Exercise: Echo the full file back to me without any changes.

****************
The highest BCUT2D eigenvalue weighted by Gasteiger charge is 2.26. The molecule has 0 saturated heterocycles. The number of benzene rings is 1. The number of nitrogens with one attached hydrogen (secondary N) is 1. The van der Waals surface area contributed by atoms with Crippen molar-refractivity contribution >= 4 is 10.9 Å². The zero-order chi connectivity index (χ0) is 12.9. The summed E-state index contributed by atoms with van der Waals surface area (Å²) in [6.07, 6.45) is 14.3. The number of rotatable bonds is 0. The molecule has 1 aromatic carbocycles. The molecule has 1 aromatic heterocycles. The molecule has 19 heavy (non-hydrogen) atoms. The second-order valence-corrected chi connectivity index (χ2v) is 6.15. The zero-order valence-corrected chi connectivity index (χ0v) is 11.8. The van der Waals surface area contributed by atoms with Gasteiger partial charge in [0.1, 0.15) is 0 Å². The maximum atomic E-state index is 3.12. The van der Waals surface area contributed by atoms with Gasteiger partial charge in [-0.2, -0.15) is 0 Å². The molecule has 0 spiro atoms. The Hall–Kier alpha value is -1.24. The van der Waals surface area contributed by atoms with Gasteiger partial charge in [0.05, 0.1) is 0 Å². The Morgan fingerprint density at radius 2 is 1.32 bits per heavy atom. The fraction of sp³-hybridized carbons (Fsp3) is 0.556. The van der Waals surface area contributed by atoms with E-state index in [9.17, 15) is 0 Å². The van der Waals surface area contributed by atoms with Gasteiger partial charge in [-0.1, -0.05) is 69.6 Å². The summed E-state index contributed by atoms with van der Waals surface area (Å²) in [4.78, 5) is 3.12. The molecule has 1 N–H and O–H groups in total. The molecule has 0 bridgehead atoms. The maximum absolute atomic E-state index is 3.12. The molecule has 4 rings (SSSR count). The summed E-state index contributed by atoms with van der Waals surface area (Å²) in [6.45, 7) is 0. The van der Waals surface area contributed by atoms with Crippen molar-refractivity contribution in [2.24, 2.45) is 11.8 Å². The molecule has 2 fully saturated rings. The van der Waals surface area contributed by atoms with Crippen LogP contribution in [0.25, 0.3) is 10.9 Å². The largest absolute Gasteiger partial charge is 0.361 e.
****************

The highest BCUT2D eigenvalue weighted by Gasteiger charge is 2.26. The molecule has 0 saturated heterocycles. The number of benzene rings is 1. The number of nitrogens with one attached hydrogen (secondary N) is 1. The van der Waals surface area contributed by atoms with Crippen molar-refractivity contribution >= 4 is 10.9 Å². The zero-order chi connectivity index (χ0) is 12.9. The summed E-state index contributed by atoms with van der Waals surface area (Å²) in [6.07, 6.45) is 14.3. The number of rotatable bonds is 0. The molecule has 1 aromatic carbocycles. The molecule has 1 aromatic heterocycles. The molecule has 19 heavy (non-hydrogen) atoms. The second-order valence-corrected chi connectivity index (χ2v) is 6.15. The zero-order valence-corrected chi connectivity index (χ0v) is 11.8. The van der Waals surface area contributed by atoms with Gasteiger partial charge in [0.1, 0.15) is 0 Å². The maximum atomic E-state index is 3.12. The van der Waals surface area contributed by atoms with Gasteiger partial charge in [-0.2, -0.15) is 0 Å². The molecule has 0 spiro atoms. The Hall–Kier alpha value is -1.24. The van der Waals surface area contributed by atoms with Gasteiger partial charge in [0.05, 0.1) is 0 Å². The Morgan fingerprint density at radius 2 is 1.32 bits per heavy atom. The fraction of sp³-hybridized carbons (Fsp3) is 0.556. The van der Waals surface area contributed by atoms with E-state index in [9.17, 15) is 0 Å². The van der Waals surface area contributed by atoms with Gasteiger partial charge in [-0.1, -0.05) is 69.6 Å². The summed E-state index contributed by atoms with van der Waals surface area (Å²) in [4.78, 5) is 3.12. The molecule has 1 N–H and O–H groups in total. The molecule has 0 bridgehead atoms. The maximum absolute atomic E-state index is 3.12. The molecule has 4 rings (SSSR count). The summed E-state index contributed by atoms with van der Waals surface area (Å²) in [6.45, 7) is 0. The van der Waals surface area contributed by atoms with Crippen molar-refractivity contribution in [2.24, 2.45) is 11.8 Å². The molecule has 2 fully saturated rings. The van der Waals surface area contributed by atoms with Crippen LogP contribution in [0.25, 0.3) is 10.9 Å². The largest absolute Gasteiger partial charge is 0.361 e.